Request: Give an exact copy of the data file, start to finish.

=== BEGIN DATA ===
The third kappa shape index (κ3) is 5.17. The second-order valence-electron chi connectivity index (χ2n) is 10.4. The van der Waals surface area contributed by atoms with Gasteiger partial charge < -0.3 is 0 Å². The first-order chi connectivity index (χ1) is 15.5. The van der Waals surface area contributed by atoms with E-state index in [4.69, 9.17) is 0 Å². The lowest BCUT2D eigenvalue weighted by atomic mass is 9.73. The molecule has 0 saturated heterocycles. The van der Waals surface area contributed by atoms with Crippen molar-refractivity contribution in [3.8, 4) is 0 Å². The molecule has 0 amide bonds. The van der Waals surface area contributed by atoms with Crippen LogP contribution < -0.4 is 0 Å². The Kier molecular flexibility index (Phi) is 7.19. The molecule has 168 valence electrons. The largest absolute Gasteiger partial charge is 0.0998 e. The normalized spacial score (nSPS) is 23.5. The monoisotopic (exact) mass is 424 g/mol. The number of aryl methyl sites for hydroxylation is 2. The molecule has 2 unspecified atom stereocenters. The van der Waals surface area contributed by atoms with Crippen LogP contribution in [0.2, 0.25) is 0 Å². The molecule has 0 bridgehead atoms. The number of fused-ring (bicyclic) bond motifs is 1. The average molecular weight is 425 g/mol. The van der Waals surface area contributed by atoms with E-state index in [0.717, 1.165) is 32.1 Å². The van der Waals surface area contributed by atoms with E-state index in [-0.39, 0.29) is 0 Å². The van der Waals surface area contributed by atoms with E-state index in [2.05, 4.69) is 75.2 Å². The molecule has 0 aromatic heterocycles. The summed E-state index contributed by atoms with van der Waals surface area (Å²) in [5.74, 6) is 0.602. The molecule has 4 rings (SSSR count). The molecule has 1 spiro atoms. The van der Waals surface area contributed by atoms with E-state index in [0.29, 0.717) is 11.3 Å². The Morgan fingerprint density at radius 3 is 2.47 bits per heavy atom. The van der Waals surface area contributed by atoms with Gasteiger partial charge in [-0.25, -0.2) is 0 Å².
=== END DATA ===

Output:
The third kappa shape index (κ3) is 5.17. The second-order valence-electron chi connectivity index (χ2n) is 10.4. The van der Waals surface area contributed by atoms with Gasteiger partial charge < -0.3 is 0 Å². The first-order chi connectivity index (χ1) is 15.5. The van der Waals surface area contributed by atoms with E-state index in [4.69, 9.17) is 0 Å². The lowest BCUT2D eigenvalue weighted by atomic mass is 9.73. The molecule has 0 saturated heterocycles. The van der Waals surface area contributed by atoms with Crippen molar-refractivity contribution in [3.8, 4) is 0 Å². The molecule has 0 amide bonds. The van der Waals surface area contributed by atoms with Crippen LogP contribution < -0.4 is 0 Å². The Kier molecular flexibility index (Phi) is 7.19. The molecule has 168 valence electrons. The largest absolute Gasteiger partial charge is 0.0998 e. The normalized spacial score (nSPS) is 23.5. The monoisotopic (exact) mass is 424 g/mol. The number of aryl methyl sites for hydroxylation is 2. The molecule has 2 unspecified atom stereocenters. The van der Waals surface area contributed by atoms with Crippen LogP contribution in [0.2, 0.25) is 0 Å². The molecule has 0 bridgehead atoms. The number of fused-ring (bicyclic) bond motifs is 1. The average molecular weight is 425 g/mol. The van der Waals surface area contributed by atoms with E-state index in [0.717, 1.165) is 32.1 Å². The van der Waals surface area contributed by atoms with E-state index in [-0.39, 0.29) is 0 Å². The van der Waals surface area contributed by atoms with E-state index in [2.05, 4.69) is 75.2 Å². The molecule has 0 aromatic heterocycles. The summed E-state index contributed by atoms with van der Waals surface area (Å²) in [5.74, 6) is 0.602. The molecule has 4 rings (SSSR count). The molecule has 1 spiro atoms. The van der Waals surface area contributed by atoms with E-state index in [0.29, 0.717) is 11.3 Å². The Morgan fingerprint density at radius 3 is 2.47 bits per heavy atom. The van der Waals surface area contributed by atoms with Gasteiger partial charge in [-0.25, -0.2) is 0 Å².